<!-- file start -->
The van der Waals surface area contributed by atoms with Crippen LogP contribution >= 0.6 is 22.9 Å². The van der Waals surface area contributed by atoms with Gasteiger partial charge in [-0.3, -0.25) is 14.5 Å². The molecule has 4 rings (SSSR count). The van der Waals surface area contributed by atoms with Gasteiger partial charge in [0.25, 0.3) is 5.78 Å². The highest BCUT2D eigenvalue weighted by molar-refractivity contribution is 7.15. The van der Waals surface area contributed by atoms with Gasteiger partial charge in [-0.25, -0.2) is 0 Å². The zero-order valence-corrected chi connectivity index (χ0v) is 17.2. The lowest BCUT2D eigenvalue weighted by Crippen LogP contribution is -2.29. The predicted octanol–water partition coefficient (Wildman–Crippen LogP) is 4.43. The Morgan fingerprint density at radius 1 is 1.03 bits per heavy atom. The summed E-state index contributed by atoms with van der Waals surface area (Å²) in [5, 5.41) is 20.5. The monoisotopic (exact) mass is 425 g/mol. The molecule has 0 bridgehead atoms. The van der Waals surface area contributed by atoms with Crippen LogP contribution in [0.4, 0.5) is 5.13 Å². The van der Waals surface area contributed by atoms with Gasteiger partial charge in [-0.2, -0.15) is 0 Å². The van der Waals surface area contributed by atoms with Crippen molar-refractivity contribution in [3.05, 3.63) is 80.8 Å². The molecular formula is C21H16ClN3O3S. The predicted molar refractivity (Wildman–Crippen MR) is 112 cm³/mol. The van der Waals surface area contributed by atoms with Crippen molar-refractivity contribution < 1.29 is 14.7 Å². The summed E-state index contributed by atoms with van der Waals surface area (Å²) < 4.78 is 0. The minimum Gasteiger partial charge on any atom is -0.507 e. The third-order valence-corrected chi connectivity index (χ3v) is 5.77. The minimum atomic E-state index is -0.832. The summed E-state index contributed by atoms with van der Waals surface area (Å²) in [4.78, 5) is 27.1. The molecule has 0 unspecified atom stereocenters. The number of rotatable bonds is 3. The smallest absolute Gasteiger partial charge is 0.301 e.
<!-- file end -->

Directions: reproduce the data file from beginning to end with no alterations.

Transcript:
The van der Waals surface area contributed by atoms with Crippen LogP contribution >= 0.6 is 22.9 Å². The van der Waals surface area contributed by atoms with Gasteiger partial charge in [-0.3, -0.25) is 14.5 Å². The molecule has 4 rings (SSSR count). The van der Waals surface area contributed by atoms with Gasteiger partial charge in [0.25, 0.3) is 5.78 Å². The highest BCUT2D eigenvalue weighted by molar-refractivity contribution is 7.15. The van der Waals surface area contributed by atoms with Gasteiger partial charge in [-0.25, -0.2) is 0 Å². The zero-order valence-corrected chi connectivity index (χ0v) is 17.2. The lowest BCUT2D eigenvalue weighted by Crippen LogP contribution is -2.29. The predicted octanol–water partition coefficient (Wildman–Crippen LogP) is 4.43. The Morgan fingerprint density at radius 1 is 1.03 bits per heavy atom. The summed E-state index contributed by atoms with van der Waals surface area (Å²) in [5, 5.41) is 20.5. The monoisotopic (exact) mass is 425 g/mol. The molecule has 0 bridgehead atoms. The van der Waals surface area contributed by atoms with Crippen LogP contribution in [0.4, 0.5) is 5.13 Å². The van der Waals surface area contributed by atoms with Gasteiger partial charge in [-0.2, -0.15) is 0 Å². The van der Waals surface area contributed by atoms with Crippen molar-refractivity contribution in [3.05, 3.63) is 80.8 Å². The molecular formula is C21H16ClN3O3S. The predicted molar refractivity (Wildman–Crippen MR) is 112 cm³/mol. The van der Waals surface area contributed by atoms with Crippen molar-refractivity contribution < 1.29 is 14.7 Å². The summed E-state index contributed by atoms with van der Waals surface area (Å²) < 4.78 is 0. The minimum Gasteiger partial charge on any atom is -0.507 e. The third-order valence-corrected chi connectivity index (χ3v) is 5.77. The minimum atomic E-state index is -0.832. The summed E-state index contributed by atoms with van der Waals surface area (Å²) in [4.78, 5) is 27.1. The molecule has 0 unspecified atom stereocenters. The number of rotatable bonds is 3. The smallest absolute Gasteiger partial charge is 0.301 e.